Projecting light on a surface for marking.

In summary, a person wants to create a projector that projects a ruler onto a surface. There are pros and cons to this idea, but in the end it seems like it could be done.
  • #1
Averagesupernova
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I was wondering if anyone knows if such a device exists that would (ideally) project a ruler onto a surface. I assume that this projector would have to be laser based since it would need to work within a range of about 5 to 20 feet away from the target without any divergence. So imagine the operation would be:
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Turn the device on, a ruler is projected onto the target which may or may not be a curved/irregular surface, but always approximately a verticle surface. The projected laser beam would need to always be horizontal. I plan to mount the device on a turntable to rotate the beam to a different part of the object, but the whole ruler would stay at the same level no matter how you rotate the projector.
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Devices similar to this exist for surveying and grading. I've used one, there's nothing too special about them. The difference here is that I want multiple marks, not just one dot.
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As previously stated, ideally the device should be a ruler marked off in inches like a cheap desk drawer ruler that is 1 to 2 feet long with resolution down to about 1/8 inch. However, I'm flexible. I might settle for something less. For instance, the inches would not even need to be marked in numbers. Just dots spaced an inch apart. The half inch marks could be shifted slightly to one side and quarter and eighth inch marks shifted the other way.
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Does anything like this sound familiar? I can envision lots of ways to build such a device, but not in small quantities cost effectively.
 
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  • #2
Hum. That's a tough one. I can't say I have come across anything like that. Even so, even if a laser is used, the beam will still have a spread over long distances. There's not a whole lot you can do about that. It's the nature of the beast. You might want to check with Banner: http://www.bannerengineering.com/
 
  • #3
I think it sounds like a great idea, the laser pivots at a point that would be center, so it seems to me that any object that receives a spot of light will have to be calculated, based on how far it is from the center, this will change the value of measurement for any portion of a degree along a flat wall.
With computer adjusting software, i would think something could be worked out.
 
  • #4
It's not meant to be a real precision operation. Naturally any light including laser will diverge, but the distances involved with my project should not cause a problem. Thanks for the link Fred, I don't have the time to check it right now but I'll get on it later today. More opinions are welcome. :)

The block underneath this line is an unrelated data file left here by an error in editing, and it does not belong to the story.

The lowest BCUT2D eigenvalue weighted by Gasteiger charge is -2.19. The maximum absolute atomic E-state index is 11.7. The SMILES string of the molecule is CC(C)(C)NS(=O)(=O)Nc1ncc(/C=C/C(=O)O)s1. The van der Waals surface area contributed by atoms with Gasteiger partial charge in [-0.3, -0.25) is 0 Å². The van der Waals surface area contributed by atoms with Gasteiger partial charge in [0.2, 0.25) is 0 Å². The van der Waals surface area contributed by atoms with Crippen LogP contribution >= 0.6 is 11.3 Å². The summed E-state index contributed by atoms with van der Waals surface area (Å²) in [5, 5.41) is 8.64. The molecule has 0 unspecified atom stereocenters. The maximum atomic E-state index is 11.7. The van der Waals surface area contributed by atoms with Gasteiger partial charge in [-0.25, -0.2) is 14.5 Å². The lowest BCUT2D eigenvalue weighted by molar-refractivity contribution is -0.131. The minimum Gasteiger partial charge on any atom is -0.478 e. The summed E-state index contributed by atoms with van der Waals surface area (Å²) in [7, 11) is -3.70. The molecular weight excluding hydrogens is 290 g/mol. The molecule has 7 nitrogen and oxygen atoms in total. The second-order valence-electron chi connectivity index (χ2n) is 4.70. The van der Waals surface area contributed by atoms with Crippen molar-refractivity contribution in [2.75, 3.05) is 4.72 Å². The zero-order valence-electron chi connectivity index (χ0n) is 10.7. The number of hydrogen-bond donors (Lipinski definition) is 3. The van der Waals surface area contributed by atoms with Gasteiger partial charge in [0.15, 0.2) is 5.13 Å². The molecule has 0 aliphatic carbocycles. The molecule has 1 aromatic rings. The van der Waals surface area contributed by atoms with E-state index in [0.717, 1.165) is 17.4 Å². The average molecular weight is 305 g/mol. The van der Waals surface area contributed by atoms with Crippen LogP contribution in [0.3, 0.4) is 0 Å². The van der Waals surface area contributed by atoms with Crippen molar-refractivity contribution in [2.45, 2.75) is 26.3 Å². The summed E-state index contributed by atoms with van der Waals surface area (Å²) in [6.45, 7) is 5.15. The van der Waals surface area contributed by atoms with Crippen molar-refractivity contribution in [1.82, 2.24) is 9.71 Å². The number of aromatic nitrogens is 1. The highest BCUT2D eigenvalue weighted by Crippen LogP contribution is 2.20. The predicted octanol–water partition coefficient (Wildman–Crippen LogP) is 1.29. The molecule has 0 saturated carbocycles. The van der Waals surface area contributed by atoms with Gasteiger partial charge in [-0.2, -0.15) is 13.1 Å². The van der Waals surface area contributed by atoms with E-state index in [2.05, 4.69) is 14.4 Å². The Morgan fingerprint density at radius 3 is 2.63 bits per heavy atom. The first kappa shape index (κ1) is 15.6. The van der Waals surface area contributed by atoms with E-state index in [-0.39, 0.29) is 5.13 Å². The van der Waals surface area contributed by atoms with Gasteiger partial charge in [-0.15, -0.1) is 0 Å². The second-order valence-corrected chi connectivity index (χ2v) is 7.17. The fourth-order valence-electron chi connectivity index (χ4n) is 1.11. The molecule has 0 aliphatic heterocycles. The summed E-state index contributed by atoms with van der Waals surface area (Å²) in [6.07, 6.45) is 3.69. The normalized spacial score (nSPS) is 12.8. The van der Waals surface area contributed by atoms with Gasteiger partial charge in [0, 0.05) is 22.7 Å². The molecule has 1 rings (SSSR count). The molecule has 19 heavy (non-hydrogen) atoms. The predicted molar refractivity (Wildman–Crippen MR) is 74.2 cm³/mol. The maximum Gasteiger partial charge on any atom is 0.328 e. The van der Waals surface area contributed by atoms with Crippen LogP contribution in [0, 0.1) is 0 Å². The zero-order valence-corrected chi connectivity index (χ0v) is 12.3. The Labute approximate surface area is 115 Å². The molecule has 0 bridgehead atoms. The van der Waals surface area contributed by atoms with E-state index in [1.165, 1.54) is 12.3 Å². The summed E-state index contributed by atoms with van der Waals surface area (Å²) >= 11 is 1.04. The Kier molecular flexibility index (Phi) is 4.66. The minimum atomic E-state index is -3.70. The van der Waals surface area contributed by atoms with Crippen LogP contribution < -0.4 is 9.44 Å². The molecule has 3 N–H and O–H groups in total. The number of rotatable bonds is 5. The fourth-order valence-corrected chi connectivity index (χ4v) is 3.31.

1. What is the purpose of projecting light on a surface for marking?

The purpose of projecting light on a surface for marking is to create a visible and accurate reference point for measurements or markings. This can be useful in various scientific and industrial applications, such as construction, surveying, and microscopy.

2. What types of projectors are commonly used for marking on surfaces?

There are various types of projectors that can be used for marking on surfaces, including laser projectors, LED projectors, and digital projectors. The type of projector used will depend on the specific requirements of the project.

3. How do projectors create accurate markings on surfaces?

Projectors create accurate markings on surfaces by using a combination of lenses, mirrors, and light sources to project a focused beam of light onto the surface. The position and angle of the projector can be adjusted to achieve precise markings.

4. Can projectors be used for marking on any type of surface?

Yes, projectors can be used for marking on a variety of surfaces, including walls, floors, and even curved or irregular surfaces. However, the surface should be flat and free of any obstructions for the best results.

5. What are the limitations of using projectors for marking on surfaces?

One limitation of using projectors for marking on surfaces is that they require a stable and dark environment to work effectively. Ambient light or movement can interfere with the projected image and affect the accuracy of the markings. Additionally, projectors may not be suitable for outdoor use in bright sunlight.

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